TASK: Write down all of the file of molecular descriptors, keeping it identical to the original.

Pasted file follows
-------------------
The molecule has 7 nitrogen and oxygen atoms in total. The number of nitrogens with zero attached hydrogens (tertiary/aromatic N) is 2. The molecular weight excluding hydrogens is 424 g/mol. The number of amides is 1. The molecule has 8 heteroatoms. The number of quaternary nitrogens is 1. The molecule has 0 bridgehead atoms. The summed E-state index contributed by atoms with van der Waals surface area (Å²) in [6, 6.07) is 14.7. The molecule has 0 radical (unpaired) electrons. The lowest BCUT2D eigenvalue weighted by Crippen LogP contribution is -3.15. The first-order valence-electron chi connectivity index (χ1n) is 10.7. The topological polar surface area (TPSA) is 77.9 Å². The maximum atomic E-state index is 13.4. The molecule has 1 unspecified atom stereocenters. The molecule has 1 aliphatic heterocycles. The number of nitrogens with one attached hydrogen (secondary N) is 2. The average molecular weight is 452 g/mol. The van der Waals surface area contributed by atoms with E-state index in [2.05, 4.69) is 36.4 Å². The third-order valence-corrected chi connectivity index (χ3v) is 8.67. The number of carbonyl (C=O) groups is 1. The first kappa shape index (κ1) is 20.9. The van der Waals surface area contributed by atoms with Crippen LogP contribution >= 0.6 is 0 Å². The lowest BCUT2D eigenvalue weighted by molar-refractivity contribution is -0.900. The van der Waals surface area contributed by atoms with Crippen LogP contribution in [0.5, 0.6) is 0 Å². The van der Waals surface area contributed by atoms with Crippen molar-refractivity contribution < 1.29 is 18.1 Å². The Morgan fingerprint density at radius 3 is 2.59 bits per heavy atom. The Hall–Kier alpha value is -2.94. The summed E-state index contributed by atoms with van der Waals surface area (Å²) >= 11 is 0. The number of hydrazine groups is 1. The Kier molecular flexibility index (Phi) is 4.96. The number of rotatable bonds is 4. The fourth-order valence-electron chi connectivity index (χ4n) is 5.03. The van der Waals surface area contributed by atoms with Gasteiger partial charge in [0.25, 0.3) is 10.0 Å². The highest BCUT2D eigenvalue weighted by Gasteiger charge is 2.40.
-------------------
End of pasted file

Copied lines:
The molecule has 7 nitrogen and oxygen atoms in total. The number of nitrogens with zero attached hydrogens (tertiary/aromatic N) is 2. The molecular weight excluding hydrogens is 424 g/mol. The number of amides is 1. The molecule has 8 heteroatoms. The number of quaternary nitrogens is 1. The molecule has 0 bridgehead atoms. The summed E-state index contributed by atoms with van der Waals surface area (Å²) in [6, 6.07) is 14.7. The molecule has 0 radical (unpaired) electrons. The lowest BCUT2D eigenvalue weighted by Crippen LogP contribution is -3.15. The first-order valence-electron chi connectivity index (χ1n) is 10.7. The topological polar surface area (TPSA) is 77.9 Å². The maximum atomic E-state index is 13.4. The molecule has 1 unspecified atom stereocenters. The molecule has 1 aliphatic heterocycles. The number of nitrogens with one attached hydrogen (secondary N) is 2. The average molecular weight is 452 g/mol. The van der Waals surface area contributed by atoms with E-state index in [2.05, 4.69) is 36.4 Å². The third-order valence-corrected chi connectivity index (χ3v) is 8.67. The number of carbonyl (C=O) groups is 1. The first kappa shape index (κ1) is 20.9. The van der Waals surface area contributed by atoms with Crippen LogP contribution >= 0.6 is 0 Å². The lowest BCUT2D eigenvalue weighted by molar-refractivity contribution is -0.900. The van der Waals surface area contributed by atoms with Crippen LogP contribution in [0.5, 0.6) is 0 Å². The van der Waals surface area contributed by atoms with Crippen molar-refractivity contribution < 1.29 is 18.1 Å². The Morgan fingerprint density at radius 3 is 2.59 bits per heavy atom. The Hall–Kier alpha value is -2.94. The summed E-state index contributed by atoms with van der Waals surface area (Å²) >= 11 is 0. The number of hydrazine groups is 1. The Kier molecular flexibility index (Phi) is 4.96. The number of rotatable bonds is 4. The fourth-order valence-electron chi connectivity index (χ4n) is 5.03. The van der Waals surface area contributed by atoms with Gasteiger partial charge in [0.25, 0.3) is 10.0 Å². The highest BCUT2D eigenvalue weighted by Gasteiger charge is 2.40.